thesis_access.pdf (661.5 kB)

Matroids, Complexity and Computation

thesis
posted on 2021-11-13, 12:56 authored by Snook, Michael

The node deletion problem on graphs is: given a graph and integer k, can we delete no more than k vertices to obtain a graph that satisfies some property π. Yannakakis showed that this problem is NP-complete for an infinite family of well- defined properties. The edge deletion problem and matroid deletion problem are similar problems where given a graph or matroid respectively, we are asked if we can delete no more than k edges/elements to obtain a graph/matroid that satisfies a property π. We show that these problems are NP-hard for similar well-defined infinite families of properties.  In 1991 Vertigan showed that it is #P-complete to count the number of bases of a representable matroid over any fixed field. However no publication has been produced. We consider this problem and show that it is #P-complete to count the number of bases of matroids representable over any infinite fixed field or finite fields of a fixed characteristic.  There are many different ways of describing a matroid. Not all of these are polynomially equivalent. That is, given one description of a matroid, we cannot create another description for the same matroid in time polynomial in the size of the first description. Due to this, the complexity of matroid problems can vary greatly depending on the method of description used. Given one description a problem might be in P while another description gives an NP-complete problem. Based on these interactions between descriptions, we create and study the hierarchy of all matroid descriptions and generalize this to all descriptions of countable objects.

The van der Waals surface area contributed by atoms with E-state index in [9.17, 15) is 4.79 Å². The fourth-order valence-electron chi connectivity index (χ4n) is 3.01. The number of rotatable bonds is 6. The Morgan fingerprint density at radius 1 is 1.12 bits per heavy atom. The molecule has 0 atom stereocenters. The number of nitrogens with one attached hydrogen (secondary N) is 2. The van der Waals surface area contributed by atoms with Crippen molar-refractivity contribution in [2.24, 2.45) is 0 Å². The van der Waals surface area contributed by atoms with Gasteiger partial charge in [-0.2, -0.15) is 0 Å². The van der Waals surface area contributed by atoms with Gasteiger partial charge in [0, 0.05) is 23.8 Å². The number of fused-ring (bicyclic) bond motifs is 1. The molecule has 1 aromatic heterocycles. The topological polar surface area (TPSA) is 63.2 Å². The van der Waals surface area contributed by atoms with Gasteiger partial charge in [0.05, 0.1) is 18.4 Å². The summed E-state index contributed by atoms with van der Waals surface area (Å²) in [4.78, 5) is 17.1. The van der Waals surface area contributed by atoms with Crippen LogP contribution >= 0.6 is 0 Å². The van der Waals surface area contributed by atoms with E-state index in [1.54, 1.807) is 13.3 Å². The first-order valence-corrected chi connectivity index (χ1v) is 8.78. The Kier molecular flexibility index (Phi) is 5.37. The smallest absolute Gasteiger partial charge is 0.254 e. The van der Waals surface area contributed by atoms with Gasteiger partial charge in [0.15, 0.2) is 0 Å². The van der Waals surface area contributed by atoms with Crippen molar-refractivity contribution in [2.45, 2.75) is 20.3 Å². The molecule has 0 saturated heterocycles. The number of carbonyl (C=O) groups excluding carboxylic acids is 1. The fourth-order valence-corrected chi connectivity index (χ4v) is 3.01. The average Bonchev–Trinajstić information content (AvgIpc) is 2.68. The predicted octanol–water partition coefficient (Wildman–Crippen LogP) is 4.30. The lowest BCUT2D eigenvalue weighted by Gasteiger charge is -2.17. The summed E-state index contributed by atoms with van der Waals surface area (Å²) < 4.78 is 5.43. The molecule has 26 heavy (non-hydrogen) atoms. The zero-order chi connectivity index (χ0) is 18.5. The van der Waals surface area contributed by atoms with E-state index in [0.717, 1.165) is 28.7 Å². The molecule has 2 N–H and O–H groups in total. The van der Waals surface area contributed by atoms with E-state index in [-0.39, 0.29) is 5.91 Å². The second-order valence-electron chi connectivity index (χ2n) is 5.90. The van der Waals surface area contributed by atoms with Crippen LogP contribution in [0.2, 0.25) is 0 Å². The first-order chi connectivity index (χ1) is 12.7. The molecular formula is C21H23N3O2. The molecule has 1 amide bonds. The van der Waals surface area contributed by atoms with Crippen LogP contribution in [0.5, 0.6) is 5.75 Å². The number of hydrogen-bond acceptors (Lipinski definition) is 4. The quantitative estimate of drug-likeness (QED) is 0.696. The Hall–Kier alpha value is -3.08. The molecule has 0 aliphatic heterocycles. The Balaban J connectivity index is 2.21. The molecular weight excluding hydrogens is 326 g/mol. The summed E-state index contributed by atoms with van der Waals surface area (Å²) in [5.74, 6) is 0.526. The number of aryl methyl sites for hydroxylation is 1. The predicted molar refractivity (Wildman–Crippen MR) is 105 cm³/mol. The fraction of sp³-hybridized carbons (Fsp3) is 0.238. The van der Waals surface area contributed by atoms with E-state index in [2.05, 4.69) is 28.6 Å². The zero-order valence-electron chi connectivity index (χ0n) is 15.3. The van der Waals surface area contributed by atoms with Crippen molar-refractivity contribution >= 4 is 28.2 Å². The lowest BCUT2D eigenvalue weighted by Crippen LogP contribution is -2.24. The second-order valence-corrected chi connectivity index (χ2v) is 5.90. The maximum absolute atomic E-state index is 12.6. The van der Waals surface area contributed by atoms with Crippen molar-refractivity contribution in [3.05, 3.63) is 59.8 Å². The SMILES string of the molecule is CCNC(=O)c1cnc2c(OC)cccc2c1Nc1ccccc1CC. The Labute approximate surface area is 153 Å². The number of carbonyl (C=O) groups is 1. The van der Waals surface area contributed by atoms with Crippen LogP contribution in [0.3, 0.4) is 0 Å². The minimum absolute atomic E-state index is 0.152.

2013-01-01

2013-01-01

Publisher

Te Herenga Waka—Victoria University of Wellington

Mathematics

Degree Grantor

Te Herenga Waka—Victoria University of Wellington

Doctoral

Degree Name

Doctor of Philosophy

ANZSRC Type Of Activity code

970101 Expanding Knowledge in the Mathematical Sciences

Victoria University of Wellington Item Type

Awarded Doctoral Thesis

en_NZ

Victoria University of Wellington School

School of Mathematics, Statistics and Operations Research